A widely-circulated e-mail from an MIT engineering student suggesting that one of her peers had contracted swine flu contained false information, an MIT infectious disease specialist confirmed this afternoon.
"My good friend's roommate was diagnosed with swine flu yesterday and they're basically in quarantine to prevent the spread of it," stated the e-mail, which reached the open lists for eight of Harvard College's 12 Houses in the space of just five hours this afternoon. "They go to MIT but live off campus in Boston so that means there are definite cases going around the area," the e-mail continued.
But there have been no confirmed cases of swine flu among the MIT student population, said Howard Heller, the chief of Internal Medicine at MIT, in an interview this afternoon. According to Heller, as of yesterday MIT has seen one confirmed case of Influenza A--a general species of the flu virus whose many variants include the standard "human flu" as well as the "H1N1 virus" known as swine flu--but it was unlikely that the person diagnosed had contracted swine flu.
"The person was not at a high risk for H1N1 as far as travel risk or exposure risk, and the specimen was sent to the lab," Heller said. "They're the ones that do the confirmation and we've not heard anything back from them."
According to Heller, Influenza A cases can be diagnosed in a matter of hours at University medical centers using a "rapid flu" test, but any further diagnosis had to come from the laboratory at the Massachusetts Department of Public Health. The results of the state test could be days in coming, Heller said, but the case in question did not raise any red flags.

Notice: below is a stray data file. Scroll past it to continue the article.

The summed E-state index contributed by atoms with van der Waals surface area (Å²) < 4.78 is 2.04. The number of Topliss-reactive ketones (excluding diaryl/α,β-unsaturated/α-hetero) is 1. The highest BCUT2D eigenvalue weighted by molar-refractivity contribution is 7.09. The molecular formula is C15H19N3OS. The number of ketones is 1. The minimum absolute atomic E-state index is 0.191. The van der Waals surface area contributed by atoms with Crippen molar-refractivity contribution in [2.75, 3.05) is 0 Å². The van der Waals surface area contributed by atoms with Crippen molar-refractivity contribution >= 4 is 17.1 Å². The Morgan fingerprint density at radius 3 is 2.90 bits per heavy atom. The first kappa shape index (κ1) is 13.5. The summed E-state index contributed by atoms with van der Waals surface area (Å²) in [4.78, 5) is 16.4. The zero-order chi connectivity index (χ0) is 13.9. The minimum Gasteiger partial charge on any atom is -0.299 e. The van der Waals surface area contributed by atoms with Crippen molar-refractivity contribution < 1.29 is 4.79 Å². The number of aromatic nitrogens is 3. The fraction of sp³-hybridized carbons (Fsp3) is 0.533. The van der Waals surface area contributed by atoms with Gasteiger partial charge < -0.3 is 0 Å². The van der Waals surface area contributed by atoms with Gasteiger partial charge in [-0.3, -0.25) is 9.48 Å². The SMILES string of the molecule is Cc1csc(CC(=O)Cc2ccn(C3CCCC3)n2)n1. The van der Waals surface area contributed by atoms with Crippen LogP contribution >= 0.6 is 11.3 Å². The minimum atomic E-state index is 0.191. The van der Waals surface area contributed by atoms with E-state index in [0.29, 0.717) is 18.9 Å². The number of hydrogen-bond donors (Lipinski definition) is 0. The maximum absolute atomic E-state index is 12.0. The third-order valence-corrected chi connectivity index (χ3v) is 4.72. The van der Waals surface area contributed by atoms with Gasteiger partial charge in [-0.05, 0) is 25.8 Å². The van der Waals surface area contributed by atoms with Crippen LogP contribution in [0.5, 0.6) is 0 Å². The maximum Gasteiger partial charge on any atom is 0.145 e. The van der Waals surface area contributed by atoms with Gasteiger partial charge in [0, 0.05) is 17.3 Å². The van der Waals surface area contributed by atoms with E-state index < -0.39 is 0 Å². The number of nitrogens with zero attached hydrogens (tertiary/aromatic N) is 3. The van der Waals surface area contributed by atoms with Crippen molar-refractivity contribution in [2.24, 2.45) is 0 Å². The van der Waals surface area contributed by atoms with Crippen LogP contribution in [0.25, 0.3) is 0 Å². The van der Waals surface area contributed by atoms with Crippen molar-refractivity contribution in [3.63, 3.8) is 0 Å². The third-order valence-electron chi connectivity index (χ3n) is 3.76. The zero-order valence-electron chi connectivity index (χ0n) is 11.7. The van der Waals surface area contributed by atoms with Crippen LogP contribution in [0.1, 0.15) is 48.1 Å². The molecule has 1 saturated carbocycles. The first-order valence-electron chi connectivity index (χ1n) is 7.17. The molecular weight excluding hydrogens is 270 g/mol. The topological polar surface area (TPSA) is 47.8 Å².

"It's normal to see cases of Influenza A throughout the year," he said. "The thing that would alarm us if we started to see a lot of influenza A occurring in a cluster, or if we saw influenza A occurring in a group of people with additional risk factors."
Contacted for comment by The Crimson this afternoon, the MIT senior who sent the original e-mail this morning wrote in an e-mail that she had no further comment on the matter and that "nothing is confirmed."
More on the message, the flu, and other swine-related things, after the jump.
The mistake was eventually corrected at a later point in the MIT e-mail chain by a first-year MIT student, who wrote at 12:14 p.m, 10 minutes after the original message had made its first appearance on a Harvard house list, that "the girl is at MGH being tested for swine flu. So far, it is only known that she has the flu. When [redacted] sent this email this morning, she didn't know that. Don't freak out, just keep washing your hands and stuff like that."
Thus far, the only two cases of swine flu confirmed in Massachusetts remain those contracted by two boys in Lowell, Mass. who are currently recovering from the illness after a recent trip to Mexico, The Boston Globe reported yesterday.
But that hasn't kept the disease from taking it's toll on the MIT medical center, which has seen increased traffic from people thinking they might have the disease.
"We're really backed up here because of the whole flu thing," said Monique Lewis, a secretary at MIT Medical.
When asked whether the uptick was because more flu cases were appearing, Lewis responded, "No, people thinking they have it."